Headers as installed on several of the 924s in the Potomac Region. Make is MSDS. These have just had a fitting installed at the collector to fit the Oxygen Sensor. Any power gains are unknown and expected to be minimal to none. But they are cheaper than a new stock manifold!
Speaking of mods. You can install Webers, and here is a look of Vince's nice setup with 2 Weber 45 DCOE.
This info is from a WeberCarb Book:
Conversion kit number K294, 924 2 liter
Carbs (2) of 40 DCOE 18
Main Venturi 32 Aux Venturi 4.5
Main Jet 115 Emulsion tube F11
Air correction 180 Idle Jets 45FG
ACC. Pump Jet 50 Pump Ex. Valve 55
The Jobes also have a nice Weber installation, and the one on the right is Jay Schreffler's install:
According to the Blue Bible of Bosch FI (Bosch Fuel Injection, by Charles Probst, SAE), the K-Jetronic has been shown, by experience, to be capable of handling without major modification nearly double the output of the stock engine in most of it's factory applications, including the 924. It is a very solid and reliable system, when the components are in working order, and will stay in tune with a regularity that amazes those used to working with old carbureted cars. It truly was an advancement, for its day. It was even used on the 924 Carrera GTS, a street-legal stripped-down monster capable of some amazing performance, though in that case a fuel distributor from an early 928 was used, to provide the additional fuel delivery, being plumbed from 8 output lines back into the 4 injectors in the intake.
That being said, state-of-the-art was 20-some years ago! Many advancements have been made in engine management since then, both in what is available to the vehicle manufacturers and to the private tinkerer...
David Ewing is working on some modernization to his car using the Electromotive system. "I am satisfied the TECII is the way to go. Several people have said the HALTech is cheaper and more flexible but every application I have noticed in Excellence uses TECII. Fred at Electromotive has been very helpful with injector choices and so on."
Electromotive recommends an injector capable of providing enough fuel to produce 60 hp/cylinder, 35 lb/hr. The injectors are from a 72-75, Mercedes 450 SL, and are blue in color, I found 4 at a bone yard for $15.00/ea. The injector has a hose barb end and is only .002" larger outer diameter than the phenolic insert used to secure the CIS injector. The only hitch is getting the threads machined out of the head, building a fuel rail, plumbing and devising a means to hold down the injector. After .002" is removed from the interior side wall of the injector port the injector will slip in quite nicely. The injector will fit into the space the phenolic spacer had previously occupied. We might even be able to tap the injectors and screw them into the head.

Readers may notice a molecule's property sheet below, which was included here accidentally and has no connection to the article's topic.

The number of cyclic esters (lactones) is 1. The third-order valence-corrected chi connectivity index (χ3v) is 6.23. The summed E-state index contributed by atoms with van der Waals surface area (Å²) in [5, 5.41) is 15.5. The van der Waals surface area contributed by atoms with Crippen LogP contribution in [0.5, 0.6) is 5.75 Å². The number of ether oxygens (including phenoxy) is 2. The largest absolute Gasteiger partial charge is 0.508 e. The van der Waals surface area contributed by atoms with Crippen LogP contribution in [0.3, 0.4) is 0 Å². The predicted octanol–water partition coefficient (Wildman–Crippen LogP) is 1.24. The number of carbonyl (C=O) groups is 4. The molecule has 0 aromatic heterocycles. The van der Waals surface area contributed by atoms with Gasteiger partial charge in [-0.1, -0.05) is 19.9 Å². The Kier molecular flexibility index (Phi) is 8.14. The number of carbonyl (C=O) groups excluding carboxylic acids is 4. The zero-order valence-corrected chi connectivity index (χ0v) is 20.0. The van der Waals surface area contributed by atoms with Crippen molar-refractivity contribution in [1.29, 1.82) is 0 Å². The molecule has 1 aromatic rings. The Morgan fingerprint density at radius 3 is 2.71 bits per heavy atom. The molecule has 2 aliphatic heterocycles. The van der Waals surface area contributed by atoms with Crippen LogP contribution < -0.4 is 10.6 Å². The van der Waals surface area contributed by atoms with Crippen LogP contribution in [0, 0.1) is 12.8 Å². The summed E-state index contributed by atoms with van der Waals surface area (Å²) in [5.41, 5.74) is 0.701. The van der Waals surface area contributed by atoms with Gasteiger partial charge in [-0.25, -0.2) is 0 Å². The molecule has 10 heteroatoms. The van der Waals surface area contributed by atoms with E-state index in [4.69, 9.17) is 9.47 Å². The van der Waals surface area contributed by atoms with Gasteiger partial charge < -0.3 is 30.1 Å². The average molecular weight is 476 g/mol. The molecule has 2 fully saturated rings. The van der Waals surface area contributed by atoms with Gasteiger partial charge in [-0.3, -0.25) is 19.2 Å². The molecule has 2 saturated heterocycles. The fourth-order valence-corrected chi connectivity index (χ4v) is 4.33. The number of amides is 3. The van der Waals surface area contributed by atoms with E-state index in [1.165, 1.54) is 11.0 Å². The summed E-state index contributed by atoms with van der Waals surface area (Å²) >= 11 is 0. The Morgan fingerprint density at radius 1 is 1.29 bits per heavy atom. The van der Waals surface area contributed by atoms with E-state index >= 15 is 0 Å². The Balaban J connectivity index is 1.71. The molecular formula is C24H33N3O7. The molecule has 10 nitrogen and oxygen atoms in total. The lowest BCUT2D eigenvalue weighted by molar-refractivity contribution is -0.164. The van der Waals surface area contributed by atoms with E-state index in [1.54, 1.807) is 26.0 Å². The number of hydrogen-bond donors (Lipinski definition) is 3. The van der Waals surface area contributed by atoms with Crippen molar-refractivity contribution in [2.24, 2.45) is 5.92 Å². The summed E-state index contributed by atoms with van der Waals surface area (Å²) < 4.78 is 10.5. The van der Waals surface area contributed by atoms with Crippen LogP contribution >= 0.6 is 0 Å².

One other improvement discussed by Probst in his book is the possibility of adding load-sensitive enrichment to the stock CIS system. The load sensitivity is such that, as manifold vacuum decreases, the mixture is enriched. The best and simplest way to do this is to replace the stock Control Pressure Regulator, or Warm-Up Regulator, with one that is vacuum-sensing. Bosch supplied these to various automakers, including Audi and Porsche, for higher-end cars. The basic function of this part is to enrich the mixture during warm-up; naturally it can also be made to do this as a function of a vacuum signal. However, the modification cannot be performed on a stock 924 unit, with any reasonable amount of work, so it is easier to swap in a load-sensing unit. For more details on the theory behind K-Jetronic, consult Probst's book.
The load-sensitive warm-up regulator should be found in the Audi 2V 5 cylinder motor. According to Dave Jalali, that should be the 86 & 87 Audi 5000TQ & 5000CS models and also the early 88-90 200TQ & 200CS models. In the event that there are two vacuum nipples on the new unit, the one in the base should be connected to a vacuum line from the intake manifold, as this is the one that will provide the load-sensitive enrichment.
This modification is especially useful on 931's and other turbo cars using K-Jetronic, as it will progress into boost-sensitive enrichment without any special modification, and without the installation of any electronics! It may be advisable to include a small valve in the vacuum/boost line between the intake and the regulator, to allow adjustment of the enrichment rate (just like pinching the line to the wastegate) to tune the response of the unit. If this is done, make sure to use a high-quality valve, such as a Clippard valve, to avoid failures.